Publication Date

2016

Document Type

Article

Abstract

When the Supreme Court delivered its ruling in Foster v Chatman, the court described the actions of the prosecutors as being “motivated in substantial part by race” when they struck two potential jurors from hearing the capital murder case against Timothy Foster. This phenomenon of open and explicit racial intolerance is unfortunately still in existence thirty years after Foster first went to trial. What the Court failed to acknowledge was how new attitudes of exclusion are less intentional today and more nuanced, implicit, and rationalized. Black defendant’s in 2016 face prosecutors who are less engaged in open discrimination but more likely impacted by their own implicit beliefs and comforted by false rationalizations of racial tolerance. The Foster ruling disregarded the new face of exclusion while it engaged in the relatively simple task (aided by a cache of records) of combating a detectable case of intentional racism in jury selection. A new standard to replace Batson is suggested in this essay.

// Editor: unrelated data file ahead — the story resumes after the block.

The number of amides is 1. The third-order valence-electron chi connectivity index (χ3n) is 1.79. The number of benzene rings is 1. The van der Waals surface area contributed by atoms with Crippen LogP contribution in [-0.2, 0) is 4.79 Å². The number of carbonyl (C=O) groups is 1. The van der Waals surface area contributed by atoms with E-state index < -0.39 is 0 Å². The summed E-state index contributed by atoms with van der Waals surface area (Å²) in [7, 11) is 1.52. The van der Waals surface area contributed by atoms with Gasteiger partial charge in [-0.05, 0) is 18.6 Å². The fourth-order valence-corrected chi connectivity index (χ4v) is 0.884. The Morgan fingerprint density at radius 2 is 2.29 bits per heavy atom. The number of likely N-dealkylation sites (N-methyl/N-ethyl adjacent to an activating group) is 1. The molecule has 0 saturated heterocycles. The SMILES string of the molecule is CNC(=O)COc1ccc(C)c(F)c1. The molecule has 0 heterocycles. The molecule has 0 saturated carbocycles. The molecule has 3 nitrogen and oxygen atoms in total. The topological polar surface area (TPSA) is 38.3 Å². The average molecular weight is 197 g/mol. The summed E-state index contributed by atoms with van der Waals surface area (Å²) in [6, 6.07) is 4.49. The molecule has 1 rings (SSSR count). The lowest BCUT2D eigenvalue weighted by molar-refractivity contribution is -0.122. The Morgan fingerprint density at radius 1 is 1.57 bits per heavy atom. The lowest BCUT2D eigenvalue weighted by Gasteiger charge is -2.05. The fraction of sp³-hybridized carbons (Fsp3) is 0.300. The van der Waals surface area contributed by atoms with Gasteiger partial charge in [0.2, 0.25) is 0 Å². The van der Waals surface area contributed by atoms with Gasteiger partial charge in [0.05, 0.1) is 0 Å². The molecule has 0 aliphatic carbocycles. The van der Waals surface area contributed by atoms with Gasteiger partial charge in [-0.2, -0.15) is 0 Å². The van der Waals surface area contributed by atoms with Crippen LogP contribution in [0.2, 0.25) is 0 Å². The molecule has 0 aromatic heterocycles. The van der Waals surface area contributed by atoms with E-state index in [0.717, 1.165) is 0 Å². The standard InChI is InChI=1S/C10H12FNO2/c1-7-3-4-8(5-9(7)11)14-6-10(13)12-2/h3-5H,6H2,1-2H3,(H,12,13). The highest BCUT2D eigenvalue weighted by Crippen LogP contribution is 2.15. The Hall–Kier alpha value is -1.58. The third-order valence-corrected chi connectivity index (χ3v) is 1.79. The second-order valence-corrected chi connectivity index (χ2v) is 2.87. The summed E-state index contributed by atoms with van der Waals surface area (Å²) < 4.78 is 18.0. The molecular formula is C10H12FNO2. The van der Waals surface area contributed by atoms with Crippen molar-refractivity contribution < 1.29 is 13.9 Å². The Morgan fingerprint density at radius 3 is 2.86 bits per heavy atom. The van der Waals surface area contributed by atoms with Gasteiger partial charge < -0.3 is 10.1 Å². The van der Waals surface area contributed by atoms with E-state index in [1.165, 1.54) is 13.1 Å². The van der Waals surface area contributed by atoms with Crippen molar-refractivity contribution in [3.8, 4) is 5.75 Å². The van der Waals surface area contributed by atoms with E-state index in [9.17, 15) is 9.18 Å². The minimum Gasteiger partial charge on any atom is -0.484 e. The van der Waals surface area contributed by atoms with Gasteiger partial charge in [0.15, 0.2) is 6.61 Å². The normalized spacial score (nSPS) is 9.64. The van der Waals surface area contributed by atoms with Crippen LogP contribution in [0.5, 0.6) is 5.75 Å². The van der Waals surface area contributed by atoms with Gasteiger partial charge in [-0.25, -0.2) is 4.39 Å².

Publication Title

Iowa Law Review Online

Volume

102

Included in

Law Commons

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